Diet is a major component of prevention, management and treatment of most noncommunicable disorders and a key element of maintaining health. Dietary policies are essential for health maintenance and disease prevention and should be implemented based preferably on information collected in the target population. Switzerland has the second highest health expenditure worldwide, but little if no dietary preventive measures are implemented at the population level. Likely reasons are separation of competencies between the different political structures in Switzerland and the difficulty in having standardized instruments to assess dietary intake in a multilingual heterogeneous country.
The objective of this thesis was to provide some information to the following issues: a) the dietary intake of the Swiss population; b) the associations between diet and non-communicable diseases, and c) the dietary management of cardiovascular risk factors and cardiovascular disease.
In chapter 2 of the thesis, we show that dietary patterns have favourably evolved in the population of canton Geneva between 1993 and 2014, while the barriers to healthy eating have decreased in the Swiss population. We then show that compliance to the dietary guidelines of the Swiss Society of Nutrition has slightly improved between 1993 and 2017 in canton Geneva, although compliance to some items such as dairy products and meat failed to improve. We also show that the issuing of dietary guidelines by the Swiss society of nutrition did not impact the compliance rates. The last part of the chapter is dedicated to trends in other dietary related factors such as vitamin, mineral and dietary supplements in canton Vaud, the prevalence of which remained stable (20.6% in 2003-2006 and 20.3% in 2009-2012).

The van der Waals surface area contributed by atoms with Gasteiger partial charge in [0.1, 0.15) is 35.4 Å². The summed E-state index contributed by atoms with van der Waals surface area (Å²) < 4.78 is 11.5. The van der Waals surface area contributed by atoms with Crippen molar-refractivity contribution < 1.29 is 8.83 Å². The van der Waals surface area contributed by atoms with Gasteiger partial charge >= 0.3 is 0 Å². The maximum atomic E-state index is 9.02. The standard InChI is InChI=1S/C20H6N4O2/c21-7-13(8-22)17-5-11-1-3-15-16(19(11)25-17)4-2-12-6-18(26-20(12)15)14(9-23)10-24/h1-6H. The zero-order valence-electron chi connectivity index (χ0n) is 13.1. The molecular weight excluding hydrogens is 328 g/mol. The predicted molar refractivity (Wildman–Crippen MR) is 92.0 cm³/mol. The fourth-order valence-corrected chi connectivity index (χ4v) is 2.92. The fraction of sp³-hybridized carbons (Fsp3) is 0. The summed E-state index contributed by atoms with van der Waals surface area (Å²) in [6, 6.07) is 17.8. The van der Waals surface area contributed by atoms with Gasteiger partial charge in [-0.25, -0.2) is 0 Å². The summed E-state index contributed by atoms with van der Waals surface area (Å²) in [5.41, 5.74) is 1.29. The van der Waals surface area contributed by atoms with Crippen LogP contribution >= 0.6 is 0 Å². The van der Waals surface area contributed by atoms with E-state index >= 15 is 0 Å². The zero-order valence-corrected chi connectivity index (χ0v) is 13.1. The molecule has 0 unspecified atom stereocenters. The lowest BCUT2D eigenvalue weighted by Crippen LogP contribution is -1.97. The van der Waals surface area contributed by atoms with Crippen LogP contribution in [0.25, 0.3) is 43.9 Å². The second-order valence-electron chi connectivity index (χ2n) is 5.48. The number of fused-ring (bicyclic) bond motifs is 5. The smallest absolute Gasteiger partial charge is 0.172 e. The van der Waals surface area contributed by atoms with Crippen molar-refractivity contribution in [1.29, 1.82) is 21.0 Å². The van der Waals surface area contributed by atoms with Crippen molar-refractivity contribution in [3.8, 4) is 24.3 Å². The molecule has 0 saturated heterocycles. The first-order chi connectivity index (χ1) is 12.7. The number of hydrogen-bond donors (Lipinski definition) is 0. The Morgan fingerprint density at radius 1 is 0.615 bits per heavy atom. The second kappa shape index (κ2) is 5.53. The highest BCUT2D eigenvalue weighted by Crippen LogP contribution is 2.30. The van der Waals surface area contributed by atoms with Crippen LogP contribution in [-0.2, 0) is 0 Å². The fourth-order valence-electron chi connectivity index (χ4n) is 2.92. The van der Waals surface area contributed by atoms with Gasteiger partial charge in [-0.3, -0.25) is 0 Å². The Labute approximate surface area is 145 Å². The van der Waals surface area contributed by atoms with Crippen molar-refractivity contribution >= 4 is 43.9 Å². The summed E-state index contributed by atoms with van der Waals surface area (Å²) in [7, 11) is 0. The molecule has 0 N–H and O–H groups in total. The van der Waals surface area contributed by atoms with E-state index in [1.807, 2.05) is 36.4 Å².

In chapter 3, we focus on the associations between dietary intake and several markers of noncommunicable diseases. We show that dietary patterns obtained using principal components analysis are associated with obesity, smoking and socio-economic markers. We also show that a dietary pattern rich in fruits and vegetables is negatively related with inflammatory markers. Conversely, dietary intake appears to have little impact on the incidence of hypertension in a middle-aged population.
In chapter 4, we analyse the dietary management of cardiovascular risk factors such as dyslipidemia and type 2 diabetes and on dietary changes after a CVD event. We show that patients with dyslipidemia have a higher consumption of fruits, vegetables, fish, mono- and polyunsaturated fats than the general population. Conversely, only half of patients with type 2 diabetes report being on an anti-diabetic diet. Diabetic patients consume more artificial sweeteners and less sugary products than the general population and, except for a higher consumption of vegetables, no differences were found between diabetic patients reporting or not an anti-diabetic diet. Finally, we show that patients with a CVD event do not change their dietary intake and lifestyle changes for the secondary and tertiary prevention of cardiovascular disease.
Overall, our results show that dietary intake of the Swiss population could be improved, and that dietary management of cardiovascular risk factors among patients could be implemented.

Additional Metadata
Keywords Epidemiology, nutrition, hypertension, dyslipidemia, cohort study
Promotor O.H. Franco (Oscar) , R.G. Voortman (Trudy)
Publisher Erasmus University Rotterdam
ISBN 978-94-6375-360-9
Persistent URL hdl.handle.net/1765/117515
Citation
Marques-Vidal, P. (2019, July 2). Epidemiological evaluation of dietary intake in the Swiss population: dietary intake in Switzerland : Diet in Switzerland: not only chocolate and cheese. Erasmus University Rotterdam. Retrieved from http://hdl.handle.net/1765/117515